We need your help now

Support from readers like you keeps The Journal open.

You are visiting us because we have something you value. Independent, unbiased news that tells the truth. Advertising revenue goes some way to support our mission, but this year it has not been enough.

If you've seen value in our reporting, please contribute what you can, so we can continue to produce accurate and meaningful journalism. For everyone who needs it.

Shutterstock/Pompaem Gogh
Rent cap

Oireachtas passes legislation to cap rent increases at 2% per year

The legislation aims to cap rent in line inflation or 2% per annum, whichever is lower.

A LAW TO cap rent increases at 2% in rent pressure zones (RPZ) has passed in the Dáil.

The legislation would see rent capped in line with inflation, if that rate is lower than a 2% rise. 

The Residential Tenancies Bill also aims to provide for tenancies of unlimited as part of Government plans to create “a sustainable housing system” in Ireland.

The bill now goes to the President for signing and the rent increase cap will apply immediately upon enactment. 

Welcoming the passing of the legislation, Housing Minister Darragh O’Brien said: “This bill’s swift passage through the Oireachtas demonstrates the Government’s commitment to improving the situation for renters in Ireland.

“When introducing the legislation to link any rent increases to inflation in July, I was very clear on the need to carefully monitor inflation.

“At that time, inflation averaged 0.73% per annum over the previous three years but had risen to 1.6% per annum in the year ending June 2021.”

He said that given “the unexpectedly fast rise” in the Harmonised Index of Consumer Prices, he engaged with the Office of the Attorney General to “secure Government approval” to introduce a 2% cap on rent increases in RPZs.

O’Brien added that the legislation “respects the constitutionally protected property rights of landlords and aims to safeguard continued investment in the sector” by existing and new landlords to deliver rental accommodation.

While Sinn Féin did not block the bill, the party’s housing spokesman Eoin Ó Broin argued that its efforts to safeguard against rent increases above 2% and inflation are “meaningless”, saying that research by both the Residential Tenancies Board and show that rent increases have “consistently breached” previous caps.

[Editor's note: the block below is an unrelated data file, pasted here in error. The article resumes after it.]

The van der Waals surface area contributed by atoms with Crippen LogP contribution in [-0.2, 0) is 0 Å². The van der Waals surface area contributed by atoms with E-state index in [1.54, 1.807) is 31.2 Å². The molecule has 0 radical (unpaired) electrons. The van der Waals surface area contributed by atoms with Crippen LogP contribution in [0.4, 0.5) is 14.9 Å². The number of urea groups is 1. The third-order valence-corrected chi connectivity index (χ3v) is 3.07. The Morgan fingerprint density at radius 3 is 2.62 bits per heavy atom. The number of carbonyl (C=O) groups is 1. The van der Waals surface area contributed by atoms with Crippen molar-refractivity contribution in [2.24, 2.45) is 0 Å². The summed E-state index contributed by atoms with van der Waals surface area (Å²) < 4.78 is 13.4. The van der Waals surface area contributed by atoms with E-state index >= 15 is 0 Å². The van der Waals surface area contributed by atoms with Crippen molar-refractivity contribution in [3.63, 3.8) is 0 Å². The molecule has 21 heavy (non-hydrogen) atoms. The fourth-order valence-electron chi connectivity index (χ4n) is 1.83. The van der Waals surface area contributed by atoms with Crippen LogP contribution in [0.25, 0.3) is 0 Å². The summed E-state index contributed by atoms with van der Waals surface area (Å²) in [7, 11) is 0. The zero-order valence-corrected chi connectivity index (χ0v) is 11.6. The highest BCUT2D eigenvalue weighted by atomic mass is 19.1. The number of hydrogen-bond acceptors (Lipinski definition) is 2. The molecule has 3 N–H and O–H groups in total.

While his party did not stand in the way of the legislation, Ó Broin said it remains “fundamentally flawed”. 

“Secondly, this bill allows for cumulative percentage rent increases; a clause which the Minister himself removed from renters’ legislation last year. He is now inserting this back in.”

Meanwhile, a new bill to replace Strategic Housing Developments (SHD) with a new planning process for Large Scale Residential Developments has passed.

The new legislation would also restore decision-making to local authorities regarding planning for large scale developments (LRDs).

Minister O’Brien said it would combine the return of primary decision-making function to local authorities, while retaining “some of the positive elements of the Strategic Housing Development arrangements”, such as mandatory pre-application consultation, quality of applications submitted and decision timelines.

Home ownership

The SHD scheme has caused controversy as it allows developers to bypass local authorities and apply directly to An Bord Pleanála for planning permission if developments are a specific size, a move intended to speed up the provision of housing and student accommodation.

O’Brien said the new LRD legislation will allow for enhanced public participation through the restoration of the appeal mechanism to An Bord Pleanála.

It also requires local authorities to ensure home ownership as a tenure type is provided for and estimated in their housing strategies.

The guidelines are aimed at ensuring new houses and duplex units in housing developments are not bulk-purchased by commercial institutional investors, according to O’Brien. 

The bill will now be presented to the President for signature.

Your Voice
Readers Comments
This is YOUR comments community. Stay civil, stay constructive, stay on topic. Please familiarise yourself with our comments policy here before taking part.
Leave a Comment
    Submit a report
    Please help us understand how this comment violates our community guidelines.
    Thank you for the feedback
    Your feedback has been sent to our team for review.

    Leave a commentcancel